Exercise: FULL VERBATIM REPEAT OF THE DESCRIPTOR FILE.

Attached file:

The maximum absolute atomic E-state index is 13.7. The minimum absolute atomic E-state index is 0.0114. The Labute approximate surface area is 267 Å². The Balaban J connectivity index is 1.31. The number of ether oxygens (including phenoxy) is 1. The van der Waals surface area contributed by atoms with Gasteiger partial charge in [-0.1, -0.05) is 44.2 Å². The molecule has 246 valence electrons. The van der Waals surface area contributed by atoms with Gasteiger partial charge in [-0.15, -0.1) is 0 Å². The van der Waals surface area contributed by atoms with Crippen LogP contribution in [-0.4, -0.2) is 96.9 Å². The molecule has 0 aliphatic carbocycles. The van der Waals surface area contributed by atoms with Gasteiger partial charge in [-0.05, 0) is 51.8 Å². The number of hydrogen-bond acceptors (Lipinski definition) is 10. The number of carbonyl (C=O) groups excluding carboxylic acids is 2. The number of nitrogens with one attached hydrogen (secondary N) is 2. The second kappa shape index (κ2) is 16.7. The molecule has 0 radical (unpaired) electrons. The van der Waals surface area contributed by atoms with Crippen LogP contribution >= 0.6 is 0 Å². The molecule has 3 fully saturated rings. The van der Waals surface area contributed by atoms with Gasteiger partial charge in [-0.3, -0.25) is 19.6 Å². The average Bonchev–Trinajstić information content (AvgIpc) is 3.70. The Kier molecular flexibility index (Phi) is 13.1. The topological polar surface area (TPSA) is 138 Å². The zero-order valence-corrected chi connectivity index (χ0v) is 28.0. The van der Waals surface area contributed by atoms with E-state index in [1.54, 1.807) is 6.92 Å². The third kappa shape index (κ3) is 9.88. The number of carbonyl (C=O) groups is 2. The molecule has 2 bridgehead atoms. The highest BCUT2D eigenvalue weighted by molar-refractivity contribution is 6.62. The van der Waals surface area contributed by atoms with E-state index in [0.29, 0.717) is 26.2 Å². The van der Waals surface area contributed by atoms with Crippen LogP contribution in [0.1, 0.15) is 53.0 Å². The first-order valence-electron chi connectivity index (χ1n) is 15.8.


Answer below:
The maximum absolute atomic E-state index is 13.7. The minimum absolute atomic E-state index is 0.0114. The Labute approximate surface area is 267 Å². The Balaban J connectivity index is 1.31. The number of ether oxygens (including phenoxy) is 1. The van der Waals surface area contributed by atoms with Gasteiger partial charge in [-0.1, -0.05) is 44.2 Å². The molecule has 246 valence electrons. The van der Waals surface area contributed by atoms with Gasteiger partial charge in [-0.15, -0.1) is 0 Å². The van der Waals surface area contributed by atoms with Crippen LogP contribution in [-0.4, -0.2) is 96.9 Å². The molecule has 0 aliphatic carbocycles. The van der Waals surface area contributed by atoms with Gasteiger partial charge in [-0.05, 0) is 51.8 Å². The number of hydrogen-bond acceptors (Lipinski definition) is 10. The number of carbonyl (C=O) groups excluding carboxylic acids is 2. The number of nitrogens with one attached hydrogen (secondary N) is 2. The second kappa shape index (κ2) is 16.7. The molecule has 0 radical (unpaired) electrons. The van der Waals surface area contributed by atoms with Crippen LogP contribution >= 0.6 is 0 Å². The molecule has 3 fully saturated rings. The van der Waals surface area contributed by atoms with Gasteiger partial charge in [-0.3, -0.25) is 19.6 Å². The average Bonchev–Trinajstić information content (AvgIpc) is 3.70. The Kier molecular flexibility index (Phi) is 13.1. The topological polar surface area (TPSA) is 138 Å². The zero-order valence-corrected chi connectivity index (χ0v) is 28.0. The van der Waals surface area contributed by atoms with E-state index in [1.54, 1.807) is 6.92 Å². The third kappa shape index (κ3) is 9.88. The number of carbonyl (C=O) groups is 2. The molecule has 2 bridgehead atoms. The highest BCUT2D eigenvalue weighted by molar-refractivity contribution is 6.62. The van der Waals surface area contributed by atoms with E-state index in [0.29, 0.717) is 26.2 Å². The van der Waals surface area contributed by atoms with Crippen LogP contribution in [0.1, 0.15) is 53.0 Å². The first-order valence-electron chi connectivity index (χ1n) is 15.8.